This is pole dancing to a woman:

Grasp it, mount, twist, spin, climb, hold…hold…and then French Brass Monkey.

Pole dancing to many men:

Pole. Dance. Dancing with pole. *Mouth agape.*

This is how most women view pole dancing.

This is how many men view pole dancing.

Something’s amiss.

Here’s a nostalgic SAT analogy for your understanding: Bagels are to Tide laundry detergent as clenching singles with your ass cheeks is to pole dancing. Doesn’t make sense, does it? That’s because pole dancing’s lodged behind a misogynistic façade of Tupac lyrics, tassels and Washingtons.

Lately, more and more women venture to pole dancing studios attempting to learn the craft as part of their workout routine. It’s gradually become socially acceptable.

What’s your first reaction when a woman tells you they’re learning how to pole dance? Now, what’s your first reaction when a man tells you they pole dance?

Limiting it to three things:

  1. Ogle at scantily-clad women.
  2. Impress a scantily-clad woman.
  3. What’s he trying to pull?

Before Vimbly spins some facts your direction, let’s rid of a few pole dancing stereotypes:

  • Pole dancing classes don’t require six-inch heels and a thong. Actually, most instructors prefer if you simply wore light, comfortable clothes. Heels are optional (but often provide a more strenuous workout).
  • For you mathematicians: Gymnastics + Acrobats + Pole = Pole Dancing ≠ Strip Club Pole Dancing
  • Pole dancing’s origins begin in India, where men, as well as women, actually competed. It did not begin in a dirty cellar in London’s red-light district.
  • Think empowering, not degrading.
  • Think Cirque du Soleil, not Law & Order: SVU.

With that said, men, as well as many women, perceive pole dancing as effeminate or something to see not do (like anything in a Bruce Willis film). Even of the five men currently sitting in this office, only two would consider trying a pole lesson. And to think we call ourselves modern Renaissance men.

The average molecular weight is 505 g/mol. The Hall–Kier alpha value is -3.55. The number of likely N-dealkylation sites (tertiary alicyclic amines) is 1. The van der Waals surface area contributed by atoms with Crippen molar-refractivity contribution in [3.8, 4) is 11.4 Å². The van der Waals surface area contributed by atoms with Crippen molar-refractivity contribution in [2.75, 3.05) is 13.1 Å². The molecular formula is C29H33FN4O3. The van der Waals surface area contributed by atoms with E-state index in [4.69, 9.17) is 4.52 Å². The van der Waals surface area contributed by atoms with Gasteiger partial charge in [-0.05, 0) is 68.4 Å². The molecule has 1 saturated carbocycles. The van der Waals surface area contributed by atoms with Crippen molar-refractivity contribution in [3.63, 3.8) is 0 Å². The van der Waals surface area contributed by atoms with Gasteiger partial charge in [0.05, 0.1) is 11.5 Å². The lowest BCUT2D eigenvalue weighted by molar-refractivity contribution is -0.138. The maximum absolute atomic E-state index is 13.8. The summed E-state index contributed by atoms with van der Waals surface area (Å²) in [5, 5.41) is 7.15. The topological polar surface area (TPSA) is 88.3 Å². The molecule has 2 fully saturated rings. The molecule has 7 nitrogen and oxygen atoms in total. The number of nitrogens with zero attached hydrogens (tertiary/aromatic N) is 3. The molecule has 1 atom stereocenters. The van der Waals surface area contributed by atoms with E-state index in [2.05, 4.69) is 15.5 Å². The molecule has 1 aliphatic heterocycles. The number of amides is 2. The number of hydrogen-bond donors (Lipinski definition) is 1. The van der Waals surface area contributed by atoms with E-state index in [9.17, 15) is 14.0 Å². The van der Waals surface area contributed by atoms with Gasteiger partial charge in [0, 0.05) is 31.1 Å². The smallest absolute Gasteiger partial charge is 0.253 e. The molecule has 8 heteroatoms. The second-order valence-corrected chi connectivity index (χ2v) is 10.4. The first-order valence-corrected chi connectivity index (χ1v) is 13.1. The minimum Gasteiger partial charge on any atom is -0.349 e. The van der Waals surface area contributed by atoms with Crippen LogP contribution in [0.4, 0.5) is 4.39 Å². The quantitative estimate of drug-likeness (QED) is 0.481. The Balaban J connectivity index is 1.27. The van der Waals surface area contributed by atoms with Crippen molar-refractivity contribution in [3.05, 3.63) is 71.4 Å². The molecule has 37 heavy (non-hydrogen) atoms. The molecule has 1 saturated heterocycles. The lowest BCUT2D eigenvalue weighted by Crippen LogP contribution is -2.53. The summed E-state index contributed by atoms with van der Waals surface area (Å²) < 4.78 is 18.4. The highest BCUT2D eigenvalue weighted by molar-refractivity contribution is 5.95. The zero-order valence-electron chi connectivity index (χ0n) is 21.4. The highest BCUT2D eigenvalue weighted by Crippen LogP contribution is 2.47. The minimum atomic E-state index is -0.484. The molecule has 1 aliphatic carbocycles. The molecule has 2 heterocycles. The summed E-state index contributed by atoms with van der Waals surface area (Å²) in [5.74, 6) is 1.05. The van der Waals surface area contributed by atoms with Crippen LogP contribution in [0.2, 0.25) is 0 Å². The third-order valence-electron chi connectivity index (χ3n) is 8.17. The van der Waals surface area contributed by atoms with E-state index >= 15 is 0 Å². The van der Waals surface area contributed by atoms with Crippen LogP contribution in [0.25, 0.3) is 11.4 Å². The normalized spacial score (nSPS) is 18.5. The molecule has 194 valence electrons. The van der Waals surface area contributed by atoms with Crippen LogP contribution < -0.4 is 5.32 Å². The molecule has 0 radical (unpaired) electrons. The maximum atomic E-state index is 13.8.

For those of you interested, check out a list of NYC pole dancing classes. For those of you not yet interested, you will be soon.

Well, these are five reasons why ALL men and women should add pole dancing to their workout:

this guy is working it, probably because he knows about the health benefits of pole dancing

1. Greatly improves body control: Most men and women never develop core strength. Oftentimes, they’re too focused on the man in the mirror. Just because you can bench press a dump truck doesn’t mean you have core strength. The benefits of pole dancing start at your core muscles. Focusing on core muscles improves strength and stability, but, more importantly, it improves your muscle-building ability. When your core muscles sync you reach a level of strength known only by professionals and superheroes.  

2. Instant results with attainable goals: We live in a culture of impatience and instant gratification. Why else would things like the Magic Bullet, Shake Weight, and the Internet exist? One of many benefits of pole dancing: each class begins with a goal and ends with students attaining that goal—maybe it’s a basic climb, toothpick inversion, or the classic French Brass Monkey. Each week you see your immediate progression rather than waiting a few weeks to up the dumbbell five pounds.

3. The human body was built for pole dancing: Ridiculous! Preposterous! In-con-ceivable!? It’s true. The strong upper-body and compact core allow us perfect pole skills quickly. Also, modern pole dancing originates from the sport (yes, sport!) in India nearly eight-hundred years ago. Even today, pole dancing’s acrobatic appeal transfixes men and women in China and India, where negative stereotypes about the hobby cease to exist.

you can even discover the benefits of pole dancing in a subway

4. Cirque du Soleil not “No, no way”: Acrobatics or sexy times? Then again, it’s a little seductive… (Warning: Beware of the music)

5. Build firm, toned muscles very fast: Avoid creatine, tranquilizers, or inordinate amounts of ham. Pole dancing builds and tone muscles quickly and efficiently. Without the redundancy of a gym routine, pole dancing constantly tests both sides of your muscles, achieving muscular and strength symmetry in the left and right sides of your body. The benefits of pole dancing aren’t limited to regular ol’ folk, either. Just look at what a former triathlete had to say about his pole training. 



There ya go, fellas. Pole dancing is not only a ladies’ game. Why should they be the only people who retain the benefits of pole dancing? Grab a pole and work those core muscles!